Tijuana woman sentenced in sea cucumber smuggling scheme

A Mexican woman who smuggled endangered sea cucumbers into the United States was sentenced Tuesday to eight months in prison.

A federal judge in San Diego sentenced Claudia Castillo, 49, of Tijuana, who previously pleaded guilty to conspiracy to import merchandise contrary to law. She also was ordered to pay $12,000 in restitution to the Mexican government.

Castillo acknowledged that in 2018 and 2019, she conspired to smuggle or have others smuggle bags containing the sea animals from Mexico to a self-storage unit in San Ysidro, just over the border, according to the U.S. attorney’s office in San Diego.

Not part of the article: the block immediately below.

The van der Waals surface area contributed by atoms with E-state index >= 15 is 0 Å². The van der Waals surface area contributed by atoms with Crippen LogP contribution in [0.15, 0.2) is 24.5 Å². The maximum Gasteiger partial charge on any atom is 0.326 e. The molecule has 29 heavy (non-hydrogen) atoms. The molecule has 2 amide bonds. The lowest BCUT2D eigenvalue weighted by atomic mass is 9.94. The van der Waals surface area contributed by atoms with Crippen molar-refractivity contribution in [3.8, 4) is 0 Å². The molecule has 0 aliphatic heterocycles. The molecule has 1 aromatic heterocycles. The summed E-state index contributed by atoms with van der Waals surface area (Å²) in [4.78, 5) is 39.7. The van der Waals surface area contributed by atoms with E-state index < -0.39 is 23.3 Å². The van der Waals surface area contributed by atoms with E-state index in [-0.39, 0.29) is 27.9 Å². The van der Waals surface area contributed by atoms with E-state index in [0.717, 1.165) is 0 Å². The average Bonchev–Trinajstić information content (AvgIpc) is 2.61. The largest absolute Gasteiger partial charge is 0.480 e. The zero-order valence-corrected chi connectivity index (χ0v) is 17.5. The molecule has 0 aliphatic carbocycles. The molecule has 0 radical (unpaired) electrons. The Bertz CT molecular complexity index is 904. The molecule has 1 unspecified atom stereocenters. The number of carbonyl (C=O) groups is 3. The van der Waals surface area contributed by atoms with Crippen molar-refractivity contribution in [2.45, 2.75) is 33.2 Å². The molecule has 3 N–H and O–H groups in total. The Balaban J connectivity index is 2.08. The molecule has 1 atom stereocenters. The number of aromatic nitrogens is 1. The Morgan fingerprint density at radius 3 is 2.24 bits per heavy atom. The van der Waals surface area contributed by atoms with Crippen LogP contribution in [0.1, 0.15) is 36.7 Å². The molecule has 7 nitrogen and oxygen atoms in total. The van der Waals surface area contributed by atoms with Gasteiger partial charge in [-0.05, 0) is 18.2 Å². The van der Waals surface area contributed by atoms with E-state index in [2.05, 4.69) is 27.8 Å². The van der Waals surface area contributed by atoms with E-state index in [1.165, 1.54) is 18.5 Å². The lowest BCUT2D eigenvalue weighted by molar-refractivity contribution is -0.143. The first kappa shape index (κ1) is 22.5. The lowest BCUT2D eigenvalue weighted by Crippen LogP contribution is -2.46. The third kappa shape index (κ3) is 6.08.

From there, the smuggled animals could be transported elsewhere for sale.

The giant, worm-like sea cucumbers are eaten as a delicacy, especially in China. Authorities estimated the smuggled animals had a market value of $40,000 to $95,000.

“Illegal trafficking in fish and wildlife is big business,” U.S. Attorney Robert Brewer said. “We are committed to working with our law enforcement partners to protect endangered wildlife.”

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